Get to Know Keysight > Corporate Social Responsibility

A hallway discussion with our CTO on how technology innovation drives solution and sustainability advancements

2019-02-26  |  7 min read 

Every now and then, I catch Jay Alexander, Keysight’s Chief Technology Officer, in the hallway of our headquarters office and we stop to talk about recent company events. Jay and I have known each other for 17 years, including many years when we both worked from the company’s Colorado Springs, CO offices. There, Jay was Keysight’s vice president and general manager for the Oscilloscope and Protocol Division.  He was also engaged at the University of Colorado, Colorado Springs and served as chairman of the Pikes Peak United Way for two years. Given his non-profit roles and continuing volunteerism in Santa Rosa, we always have much to talk about in the corporate social responsibility (CSR) space.

Most recently we have discussed the juncture of CSR and technological advancements, both within and outside the company. I thought I’d document and share one of our recent hallway meetings to exemplify how the crossover between CSR and technology plays into everyday life in Keysight. Here is a paraphrase of that conversation after some initial pleasantries …

I have always appreciated your long-time support of CSR.

I believe strongly that both individuals and corporations play a role in helping build a better planet. From philanthropy and volunteerism, to environmental stewardship, future skills development and ethical business practices—everyone can help make a difference.

I’m lucky enough to be in a position to influence research and development opportunities that meld innovation with sustainability. While technology and CSR may seem like separate topics, connecting them enables win-wins that move the industry forward while improving, or at least minimizing impact on, the planet. For example, in the test and measurement space, we consider industry trends that pose an opportunity for sustainable product development, like SWaP-C (the drive toward reduced hardware size, weight, power and cost) and mmWave trends.

SWaP-C has multiple benefits for the industry and planet.

Absolutely. The concept of SWaP-C has been the driving force for numerous technology innovations in recent years, spanning many industries and end markets. As an everyday example, just think about how much technology we carry around in our pockets with today’s smartphones compared to what existed in the early brick-sized mobile phones, or in the early mainframe computers for that matter.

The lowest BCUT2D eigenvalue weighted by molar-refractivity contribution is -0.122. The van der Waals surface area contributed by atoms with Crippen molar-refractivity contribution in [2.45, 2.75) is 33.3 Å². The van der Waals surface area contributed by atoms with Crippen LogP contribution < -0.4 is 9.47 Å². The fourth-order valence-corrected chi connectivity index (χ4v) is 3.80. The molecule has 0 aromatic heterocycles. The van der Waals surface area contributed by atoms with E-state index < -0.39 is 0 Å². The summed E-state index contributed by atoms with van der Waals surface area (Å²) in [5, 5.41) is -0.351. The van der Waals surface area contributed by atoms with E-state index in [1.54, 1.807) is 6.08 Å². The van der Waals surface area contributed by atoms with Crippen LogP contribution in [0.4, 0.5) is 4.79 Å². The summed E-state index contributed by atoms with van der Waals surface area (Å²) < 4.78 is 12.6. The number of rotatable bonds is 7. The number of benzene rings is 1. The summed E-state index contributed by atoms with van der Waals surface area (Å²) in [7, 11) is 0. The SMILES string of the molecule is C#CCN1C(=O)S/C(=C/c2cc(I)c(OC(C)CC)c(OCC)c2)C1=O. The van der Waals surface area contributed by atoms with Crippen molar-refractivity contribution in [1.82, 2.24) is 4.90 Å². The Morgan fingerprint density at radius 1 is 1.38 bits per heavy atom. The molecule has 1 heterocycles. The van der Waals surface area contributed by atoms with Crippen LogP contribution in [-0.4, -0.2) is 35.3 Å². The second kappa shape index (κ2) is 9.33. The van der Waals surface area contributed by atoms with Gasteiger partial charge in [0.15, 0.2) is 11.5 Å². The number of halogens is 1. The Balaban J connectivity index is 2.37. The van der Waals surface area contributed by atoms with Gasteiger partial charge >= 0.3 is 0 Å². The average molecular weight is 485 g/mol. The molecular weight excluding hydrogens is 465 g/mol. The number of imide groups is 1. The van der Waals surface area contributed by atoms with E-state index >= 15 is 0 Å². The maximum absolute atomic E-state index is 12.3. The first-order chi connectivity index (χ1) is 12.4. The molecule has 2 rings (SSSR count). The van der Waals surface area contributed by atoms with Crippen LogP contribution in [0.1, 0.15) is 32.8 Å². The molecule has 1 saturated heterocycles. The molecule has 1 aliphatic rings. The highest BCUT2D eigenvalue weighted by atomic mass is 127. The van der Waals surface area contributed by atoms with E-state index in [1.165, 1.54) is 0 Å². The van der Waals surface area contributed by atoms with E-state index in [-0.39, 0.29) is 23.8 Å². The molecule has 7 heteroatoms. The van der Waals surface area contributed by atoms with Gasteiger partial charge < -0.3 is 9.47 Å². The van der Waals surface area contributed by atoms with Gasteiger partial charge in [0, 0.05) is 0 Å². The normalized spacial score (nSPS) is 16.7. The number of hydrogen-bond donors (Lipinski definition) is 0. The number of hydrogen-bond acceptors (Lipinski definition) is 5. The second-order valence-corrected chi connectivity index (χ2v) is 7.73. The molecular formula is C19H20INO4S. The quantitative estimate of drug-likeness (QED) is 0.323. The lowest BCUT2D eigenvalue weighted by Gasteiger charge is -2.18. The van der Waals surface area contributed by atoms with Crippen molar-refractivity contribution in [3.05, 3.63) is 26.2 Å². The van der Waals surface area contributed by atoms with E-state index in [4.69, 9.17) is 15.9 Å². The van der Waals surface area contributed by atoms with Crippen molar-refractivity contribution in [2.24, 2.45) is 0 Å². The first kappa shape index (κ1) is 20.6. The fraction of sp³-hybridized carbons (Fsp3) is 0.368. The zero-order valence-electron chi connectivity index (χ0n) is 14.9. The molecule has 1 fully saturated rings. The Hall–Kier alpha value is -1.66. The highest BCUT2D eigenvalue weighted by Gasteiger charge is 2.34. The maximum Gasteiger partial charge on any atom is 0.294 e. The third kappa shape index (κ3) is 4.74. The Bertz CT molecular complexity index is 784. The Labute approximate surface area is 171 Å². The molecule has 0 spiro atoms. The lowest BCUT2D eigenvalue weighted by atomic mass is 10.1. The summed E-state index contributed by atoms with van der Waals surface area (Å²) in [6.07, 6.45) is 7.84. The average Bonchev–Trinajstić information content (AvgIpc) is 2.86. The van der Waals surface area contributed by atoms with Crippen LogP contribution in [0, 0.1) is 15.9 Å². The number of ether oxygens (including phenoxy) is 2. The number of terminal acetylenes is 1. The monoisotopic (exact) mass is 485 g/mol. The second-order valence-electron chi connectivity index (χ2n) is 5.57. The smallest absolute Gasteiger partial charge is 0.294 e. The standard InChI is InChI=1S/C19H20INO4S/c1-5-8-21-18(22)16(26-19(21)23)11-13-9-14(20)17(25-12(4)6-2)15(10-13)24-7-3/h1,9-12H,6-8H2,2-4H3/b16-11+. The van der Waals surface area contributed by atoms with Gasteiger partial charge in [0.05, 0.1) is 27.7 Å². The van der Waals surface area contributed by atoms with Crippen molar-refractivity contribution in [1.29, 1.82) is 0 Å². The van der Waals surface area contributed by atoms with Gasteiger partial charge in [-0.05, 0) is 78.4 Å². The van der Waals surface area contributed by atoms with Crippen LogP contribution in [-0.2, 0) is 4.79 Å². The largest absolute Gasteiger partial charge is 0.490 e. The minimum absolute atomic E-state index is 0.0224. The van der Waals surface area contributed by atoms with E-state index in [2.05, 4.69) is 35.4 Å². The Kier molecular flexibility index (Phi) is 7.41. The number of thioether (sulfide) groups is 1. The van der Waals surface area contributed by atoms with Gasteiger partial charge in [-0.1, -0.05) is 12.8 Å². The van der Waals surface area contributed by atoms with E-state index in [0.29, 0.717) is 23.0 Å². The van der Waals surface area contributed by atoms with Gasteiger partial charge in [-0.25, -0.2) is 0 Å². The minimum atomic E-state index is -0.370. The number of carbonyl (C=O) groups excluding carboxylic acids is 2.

I remember those brick-sized mobile phone days. It wasn’t just the size that felt like a brick, some literally weighed more than a brick. The concept transfers to our industry as well when considering where we can cut back on hard materials and carbon footprint.

That’s right, in the electronic measurement industry, the SWaP-C trend is driving a shift from large benchtop or rack-and-stack instruments to smaller modular and handheld form factors. At Keysight, we have invested in advanced design, electronic circuits and packaging and manufacturing to drive SWaP-C improvements in our product lines. Our Fieldfox handheld analyzer is a successful example of reducing product footprint by packing the functionality of twenty earlier-generation instruments into one integrated, lightweight unit. At only seven pounds and 14 watts of power consumption, this instrument can replace a 300-pound rack of old-style equipment. That’s pretty impressive.

More recently, innovations in 5G and automotive radar are driving the need to commercialize mmWave technology across a wide range of applications. These applications in themselves provide some level of positive social impact. However, historically, achieving mmWave performance has required large and expensive electronics.

Yes, and this clearly goes against the industry trend toward smaller, lighter, lower-power implementations. If this is not addressed, it may limit adoption into commercial applications that can benefit from the technology. These applications require high performance, but they also need to take advantage of the SWaP-C trend. To deliver on these needs, Keysight is applying new approaches to drive SWaP-C improvements in mmWave technology. Some of these improvements are embodied in current products and solutions, and others will come to market this year and beyond.

Both SWaP-C and mmWave really do have multiple positive impacts.

The most obvious impact is in reduced materials throughout the supply chain. In Keysight’s FieldFox example, each instrument requires over 290 pounds less material. That’s a lot of metal, plastic, fiberglass, solder, etc., that never needs to be manufactured, shipped to customers and ultimately disposed of. In addition, the dramatic reductions in power consumption and manufacturing effort reduces the production of greenhouse gases.

SWaP-C and mmWave are just a couple of example opportunities for technology innovation in the environmental sustainability space. Honestly, each stage of a product lifecycle – from development to end of life – offers multiple opportunities to minimize environmental impacts and even improve social impact in some areas.  

We definitely consider technological alternatives at various stages of the product lifecycle. There are many opportunities to use technology to improve the planet socially and environmentally. The key is to consider sustainability early in the engineering process rather than as an afterthought, so the design objectives can be achieved while also being responsible stewards of the planet and environment that sustains us all.

We went on to talk briefly about how the longevity of our hardware products, and our Keysight Take-Back and Trade-In programs, help divert product from landfills while supporting customer needs, as well as some recent Keysight Giving Program and volunteerism opportunities. But those are topics for another time!